By J.D. Miles

MCKINNEY, Texas (CBSDFW.COM) – The crash landing of a small plane on a McKinney homeowner’s property has him accusing the city of putting his family’s safety at risk.

John Powell says the nearby airport is making their home unmarketable and almost uninhabitable.

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Radio transmissions recorded the pilot of a small plane moments before he was forced to make an emergency landing just south of McKinney National Airport on Saturday. “Mayday, mayday, mayday, 73 Romero, lost engine power,” the pilot said over radio.

The pilot was able to walk away. But days later, the plane still sits on Powell’s property as a lingering reminder of the danger he says he constantly faces.

(Credit: Michael O’Keefe/First Response Photography)

“It wouldn’t be reasonable for a sane person to live right where we are,” Powell told CBS 11 News.

The 81-year-old and his wife have lived on Old Mill Road since 1966, years before McKinney built an airport with a runway that extends only a few feet from their home across the street.

“We kind of pray for bad weather every once in a while so we don’t hear airplanes,” Powell said.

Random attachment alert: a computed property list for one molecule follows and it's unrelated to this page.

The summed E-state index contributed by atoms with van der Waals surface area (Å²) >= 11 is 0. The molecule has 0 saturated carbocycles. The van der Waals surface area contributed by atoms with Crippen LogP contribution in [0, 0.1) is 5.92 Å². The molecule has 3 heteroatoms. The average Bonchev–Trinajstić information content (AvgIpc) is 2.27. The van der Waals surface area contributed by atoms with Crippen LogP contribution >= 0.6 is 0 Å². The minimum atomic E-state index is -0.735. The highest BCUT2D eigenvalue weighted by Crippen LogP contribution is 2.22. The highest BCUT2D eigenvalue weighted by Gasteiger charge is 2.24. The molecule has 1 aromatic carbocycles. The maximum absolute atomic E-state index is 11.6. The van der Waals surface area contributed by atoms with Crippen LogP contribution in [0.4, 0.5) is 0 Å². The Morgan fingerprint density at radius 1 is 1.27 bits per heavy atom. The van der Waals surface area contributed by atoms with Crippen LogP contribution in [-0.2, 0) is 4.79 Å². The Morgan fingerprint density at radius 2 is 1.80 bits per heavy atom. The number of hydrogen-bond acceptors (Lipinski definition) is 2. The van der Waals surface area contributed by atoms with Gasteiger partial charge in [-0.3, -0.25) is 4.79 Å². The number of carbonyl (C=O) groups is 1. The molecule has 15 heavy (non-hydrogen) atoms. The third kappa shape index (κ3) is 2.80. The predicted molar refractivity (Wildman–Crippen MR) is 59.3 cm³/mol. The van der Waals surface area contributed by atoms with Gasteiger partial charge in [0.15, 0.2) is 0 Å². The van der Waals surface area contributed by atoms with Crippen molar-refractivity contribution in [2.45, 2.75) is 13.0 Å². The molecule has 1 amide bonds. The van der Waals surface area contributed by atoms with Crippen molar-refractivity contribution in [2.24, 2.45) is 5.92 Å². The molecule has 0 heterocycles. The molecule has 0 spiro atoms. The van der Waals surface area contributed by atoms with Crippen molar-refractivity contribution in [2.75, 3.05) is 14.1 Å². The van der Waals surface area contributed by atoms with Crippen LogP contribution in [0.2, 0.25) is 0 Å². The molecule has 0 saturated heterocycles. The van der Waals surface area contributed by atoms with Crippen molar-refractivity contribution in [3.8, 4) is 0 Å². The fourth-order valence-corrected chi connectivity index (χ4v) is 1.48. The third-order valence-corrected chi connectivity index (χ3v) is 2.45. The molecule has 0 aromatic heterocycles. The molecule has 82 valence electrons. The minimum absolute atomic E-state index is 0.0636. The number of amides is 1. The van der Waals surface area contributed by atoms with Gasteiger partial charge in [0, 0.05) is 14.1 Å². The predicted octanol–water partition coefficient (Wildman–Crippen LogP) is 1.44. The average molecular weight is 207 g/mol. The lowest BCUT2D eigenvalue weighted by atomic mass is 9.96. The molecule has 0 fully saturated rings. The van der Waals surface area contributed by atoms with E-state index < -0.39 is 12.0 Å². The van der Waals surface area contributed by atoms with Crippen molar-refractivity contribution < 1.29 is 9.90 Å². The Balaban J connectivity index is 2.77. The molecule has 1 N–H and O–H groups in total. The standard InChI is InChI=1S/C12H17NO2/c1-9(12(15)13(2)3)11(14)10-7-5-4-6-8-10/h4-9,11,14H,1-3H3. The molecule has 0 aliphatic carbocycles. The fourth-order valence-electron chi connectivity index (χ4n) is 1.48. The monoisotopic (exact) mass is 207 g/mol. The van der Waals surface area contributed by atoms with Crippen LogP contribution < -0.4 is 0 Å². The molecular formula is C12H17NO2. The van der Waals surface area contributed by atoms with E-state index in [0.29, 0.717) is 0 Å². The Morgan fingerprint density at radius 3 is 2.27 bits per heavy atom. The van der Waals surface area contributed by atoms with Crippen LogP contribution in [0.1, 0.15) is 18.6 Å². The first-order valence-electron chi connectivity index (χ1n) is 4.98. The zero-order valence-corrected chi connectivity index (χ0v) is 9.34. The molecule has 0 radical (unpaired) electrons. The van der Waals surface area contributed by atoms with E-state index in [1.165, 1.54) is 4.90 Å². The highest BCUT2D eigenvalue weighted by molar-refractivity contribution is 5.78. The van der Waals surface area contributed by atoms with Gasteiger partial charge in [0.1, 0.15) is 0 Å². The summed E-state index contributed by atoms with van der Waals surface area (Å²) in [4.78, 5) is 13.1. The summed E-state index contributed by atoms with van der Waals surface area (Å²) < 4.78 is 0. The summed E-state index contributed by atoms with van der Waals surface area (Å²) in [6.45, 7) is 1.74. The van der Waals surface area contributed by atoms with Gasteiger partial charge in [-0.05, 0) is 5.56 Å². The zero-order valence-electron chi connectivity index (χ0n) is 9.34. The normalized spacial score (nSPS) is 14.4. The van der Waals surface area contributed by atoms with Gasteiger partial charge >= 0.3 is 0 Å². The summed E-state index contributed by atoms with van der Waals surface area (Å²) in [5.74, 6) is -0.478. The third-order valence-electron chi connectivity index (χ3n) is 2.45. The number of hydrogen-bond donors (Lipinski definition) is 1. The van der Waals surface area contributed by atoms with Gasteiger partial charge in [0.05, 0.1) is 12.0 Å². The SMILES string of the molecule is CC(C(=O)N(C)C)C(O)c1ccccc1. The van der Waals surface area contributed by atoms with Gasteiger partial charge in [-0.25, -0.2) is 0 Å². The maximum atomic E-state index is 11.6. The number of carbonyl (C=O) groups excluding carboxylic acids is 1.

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The Powells have documented the ever-present engine noise and the low-flying aircraft in their effort to get the city of McKinney to buy their 75 acres for the same price they say the city paid for other surrounding property.

“They seem to be driving a real hard bargain with the Powells,” the family’s attorney, T.J. Lane, said.

Lane claims the city is lowballing the family, knowing that the property won’t sell to anyone who would want to live on it.

“They are offering us a fourth of what they are paying other people for property around the airport,” Powell said.

With a new terminal under construction and the promise of commercial passenger flights coming soon, the growth of McKinney’s airport is only expected to add to the Powells’ misery.

No one with the city responded to CBS 11 News’ questions about the family’s concerns.

The couple hopes last weekend’s close call will prompt the city to act and let them spend their golden years in peace.

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“A quiet, rural neighborhood somewhere… that’s our goal we think we are going to head to the hill country. We want to watch the bluebonnets grow,” Powell said.